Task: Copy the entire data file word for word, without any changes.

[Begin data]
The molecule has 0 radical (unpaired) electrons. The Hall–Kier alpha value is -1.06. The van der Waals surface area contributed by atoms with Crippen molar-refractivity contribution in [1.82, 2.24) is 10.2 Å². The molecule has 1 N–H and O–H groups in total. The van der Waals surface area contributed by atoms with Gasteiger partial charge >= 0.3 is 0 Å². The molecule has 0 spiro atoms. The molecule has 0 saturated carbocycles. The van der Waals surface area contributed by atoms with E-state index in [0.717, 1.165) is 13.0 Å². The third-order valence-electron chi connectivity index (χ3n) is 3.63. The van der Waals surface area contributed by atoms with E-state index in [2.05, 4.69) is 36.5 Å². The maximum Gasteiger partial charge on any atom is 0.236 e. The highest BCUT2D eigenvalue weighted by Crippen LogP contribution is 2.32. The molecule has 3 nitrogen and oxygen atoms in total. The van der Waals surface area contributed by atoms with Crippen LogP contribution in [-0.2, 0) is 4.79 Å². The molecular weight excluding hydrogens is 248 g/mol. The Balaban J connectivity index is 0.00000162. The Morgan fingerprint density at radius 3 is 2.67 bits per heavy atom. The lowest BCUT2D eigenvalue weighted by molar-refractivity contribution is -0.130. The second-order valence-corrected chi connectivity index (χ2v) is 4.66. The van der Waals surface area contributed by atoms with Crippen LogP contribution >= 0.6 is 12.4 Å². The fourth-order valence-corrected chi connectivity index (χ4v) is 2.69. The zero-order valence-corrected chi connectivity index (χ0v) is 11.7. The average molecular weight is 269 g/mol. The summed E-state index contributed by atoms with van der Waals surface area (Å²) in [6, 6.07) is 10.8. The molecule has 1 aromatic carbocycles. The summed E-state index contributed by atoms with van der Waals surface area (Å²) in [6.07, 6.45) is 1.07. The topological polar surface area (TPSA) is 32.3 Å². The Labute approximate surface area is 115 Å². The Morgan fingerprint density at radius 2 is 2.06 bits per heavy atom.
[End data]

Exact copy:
The molecule has 0 radical (unpaired) electrons. The Hall–Kier alpha value is -1.06. The van der Waals surface area contributed by atoms with Crippen molar-refractivity contribution in [1.82, 2.24) is 10.2 Å². The molecule has 1 N–H and O–H groups in total. The van der Waals surface area contributed by atoms with Gasteiger partial charge >= 0.3 is 0 Å². The molecule has 0 spiro atoms. The molecule has 0 saturated carbocycles. The van der Waals surface area contributed by atoms with E-state index in [0.717, 1.165) is 13.0 Å². The third-order valence-electron chi connectivity index (χ3n) is 3.63. The van der Waals surface area contributed by atoms with E-state index in [2.05, 4.69) is 36.5 Å². The maximum Gasteiger partial charge on any atom is 0.236 e. The highest BCUT2D eigenvalue weighted by Crippen LogP contribution is 2.32. The molecule has 3 nitrogen and oxygen atoms in total. The van der Waals surface area contributed by atoms with Crippen LogP contribution in [-0.2, 0) is 4.79 Å². The molecular weight excluding hydrogens is 248 g/mol. The Balaban J connectivity index is 0.00000162. The Morgan fingerprint density at radius 3 is 2.67 bits per heavy atom. The lowest BCUT2D eigenvalue weighted by molar-refractivity contribution is -0.130. The second-order valence-corrected chi connectivity index (χ2v) is 4.66. The van der Waals surface area contributed by atoms with Crippen LogP contribution >= 0.6 is 12.4 Å². The fourth-order valence-corrected chi connectivity index (χ4v) is 2.69. The zero-order valence-corrected chi connectivity index (χ0v) is 11.7. The average molecular weight is 269 g/mol. The summed E-state index contributed by atoms with van der Waals surface area (Å²) in [6, 6.07) is 10.8. The molecule has 1 aromatic carbocycles. The summed E-state index contributed by atoms with van der Waals surface area (Å²) in [6.07, 6.45) is 1.07. The topological polar surface area (TPSA) is 32.3 Å². The Labute approximate surface area is 115 Å². The Morgan fingerprint density at radius 2 is 2.06 bits per heavy atom.